The log likelihood score can be interpreted as being proportional to the accuracy of the experiments and their ability to inform us about cellular pathways. Because each experiment is measured on a common benchmark, different experiments' scores are directly comparable, even when the natures of experiments are distinct (e.g., comparing genetic relations to physical interactions), and can be added to indicate confidence of combined evidence.

As scoring “benchmarks,” we tested the method against two primary annotation references: the Kyoto-based KEGG pathway database (13) and the experimentally observed yeast protein subcellular locations determined by genomewide green fluorescent protein (GFP)–tagging and microscopy (14). KEGG scores were used for integrating linkages, with the other benchmark withheld as an independent test of linkage accuracy. Cross-validated benchmarks and benchmarks based on the Gene Ontology (GO) (15) and KOG gene annotations (16) provided comparable results (17).

Seven large-scale yeast protein interaction experiments, including small-scale protein interaction assays collected from the Database of Interacting Proteins (DIP) (18), high-throughput mass spectrometry (2, 3), yeast two-hybrid (46), and synthetic lethal assays (7), showed similar rankings of accuracy across the four benchmark tests (Fig. 2; fig. S8, A and B). These tests indicate that small-scale experiments (our “gold standard” for high accuracy linkages) have been the most accurate of all, whereas the large-scale experiments vary considerably in quality. Even the least accurate experiments score better than random linkages (for which LLS = 0), highlighting the merit of this method: weak evidence from multiple sources can be combined to provide strong overall evidence for a linkage.

Fig. 2.

Benchmarked accuracy and extent of functional genomics data sets and the integrated networks. A critical point is the comparable performance of the networks on distinct benchmarks, which assess the tendencies for linked genes to share (A) KEGG pathway annotations (13) or (B) protein subcellular locations (14). Each x axis indicates the percentage of protein-encoding yeast genes provided with linkages by the plotted data; each y axis indicates relative accuracy, measured as the agreement of the linked genes' annotations on that benchmark. The gold standards of accuracy (red star) for calibrating the benchmarks are small-scale protein-protein interaction data from DIP (18). Colored markers indicate experimental linkages; gray markers, computational. The initial integrated network (lower black line), trained using only the KEGG benchmark, has measurably higher accuracy than any individual data set on the subcellular localization benchmark; adding context-inferred linkages in the final network (upper black line) further improves the size and accuracy of the network [see (17) for additional benchmarks].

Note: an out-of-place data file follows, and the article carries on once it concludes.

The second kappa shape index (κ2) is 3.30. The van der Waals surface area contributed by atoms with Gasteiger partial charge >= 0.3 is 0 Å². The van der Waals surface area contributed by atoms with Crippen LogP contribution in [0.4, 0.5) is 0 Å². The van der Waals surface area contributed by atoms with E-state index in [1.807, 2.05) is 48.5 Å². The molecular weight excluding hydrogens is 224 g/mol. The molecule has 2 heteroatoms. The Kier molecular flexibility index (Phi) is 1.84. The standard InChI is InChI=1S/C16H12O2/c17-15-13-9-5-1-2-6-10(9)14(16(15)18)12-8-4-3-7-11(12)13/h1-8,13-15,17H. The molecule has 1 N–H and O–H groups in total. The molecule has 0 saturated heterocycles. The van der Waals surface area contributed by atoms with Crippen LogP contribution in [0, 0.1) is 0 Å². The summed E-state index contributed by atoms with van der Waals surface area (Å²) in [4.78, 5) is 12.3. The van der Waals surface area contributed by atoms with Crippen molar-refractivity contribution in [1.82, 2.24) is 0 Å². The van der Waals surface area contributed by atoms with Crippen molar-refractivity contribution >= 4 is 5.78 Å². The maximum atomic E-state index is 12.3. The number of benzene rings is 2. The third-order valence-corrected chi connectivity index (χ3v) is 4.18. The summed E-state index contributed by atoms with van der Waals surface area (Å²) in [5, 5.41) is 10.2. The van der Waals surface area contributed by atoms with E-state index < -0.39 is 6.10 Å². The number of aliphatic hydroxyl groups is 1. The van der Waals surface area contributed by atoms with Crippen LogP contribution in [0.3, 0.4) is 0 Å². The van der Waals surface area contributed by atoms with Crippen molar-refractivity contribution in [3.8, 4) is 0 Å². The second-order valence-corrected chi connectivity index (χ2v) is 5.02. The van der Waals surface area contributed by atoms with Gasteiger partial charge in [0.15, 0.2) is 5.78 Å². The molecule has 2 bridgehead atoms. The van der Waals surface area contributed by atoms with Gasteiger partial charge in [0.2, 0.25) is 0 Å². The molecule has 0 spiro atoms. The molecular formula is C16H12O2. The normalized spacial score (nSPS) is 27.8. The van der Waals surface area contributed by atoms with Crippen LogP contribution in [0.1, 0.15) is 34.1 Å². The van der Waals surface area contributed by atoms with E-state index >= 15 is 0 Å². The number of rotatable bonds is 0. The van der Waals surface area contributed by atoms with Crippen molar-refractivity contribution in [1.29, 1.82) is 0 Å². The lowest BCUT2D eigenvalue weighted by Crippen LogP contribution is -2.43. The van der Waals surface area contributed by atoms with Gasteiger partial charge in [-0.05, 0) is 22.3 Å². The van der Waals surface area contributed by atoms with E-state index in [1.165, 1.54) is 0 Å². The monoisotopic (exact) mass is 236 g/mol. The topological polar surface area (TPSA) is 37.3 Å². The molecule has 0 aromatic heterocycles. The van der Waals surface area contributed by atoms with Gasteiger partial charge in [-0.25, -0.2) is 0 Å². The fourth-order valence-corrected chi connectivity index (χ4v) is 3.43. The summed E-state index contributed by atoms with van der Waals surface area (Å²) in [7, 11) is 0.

Functional linkages were first inferred on the basis of genes' mRNA coexpression across each of 12 sets of DNA microarray experiments (497 microarray experiments in total), then integrated via a rank-weighted sum of log likelihood scores (17) to create the combined set of coexpression-derived linkages. To construct the initial integrated network (“IntNet,” Fig. 1), we combined eight categories of data, including the physical and genetic interaction data sets, mRNA coexpression linkages, functional linkages from literature mining (17), and computational linkages from two comparative genomics methods, Rosetta stone (gene-fusion) linkages (19, 20) and phylogenetic profiles (21). Integrating functional genomics data also allowed discovery of additional relations between genes linked, in turn, to a common set of genes [“ContextNet” (17, 2225)]; these linkages were scored and integrated as above to construct the final gene network (“FinalNet,” Fig. 3A). The final network has ∼34,000 linkages at an accuracy comparable to the gold standard small-scale interaction assays (Fig. 2), which provides linkages (“ConfidentNet” for more than 4681 yeast genes (∼81% of the yeast proteome). The network is reasonably distinct from networks of physical interacting proteins [e.g., sharing only ∼16% of linkages with (11); see (17)].

Fig. 3.

Features of integrated networks. The final network shows extensive clustering of genes into modules, evident in the “clumping” (A). At an intermediate degree of clustering that maximizes cluster size and functional coherence (B), 564 (of 627) modules are shown connected by the 950 strongest intermodule linkages. Module colors and shapes indicate associated functions, as defined by Munich Information Center for Protein Sequencing (MIPS) (34), with sizes proportional to the number of genes, and connections inversely proportional to the fraction of genes linking the clusters. Portions of the final, confident gene network are shown for (C) DNA damage response and/or repair, where modularity gives rise to gene clusters, indicated by similar colors (see also fig. S13), and (D) chromatin remodeling, with several uncharacterized genes (red labels). Networks are visualized with Large Graph Layout (LGL) (35).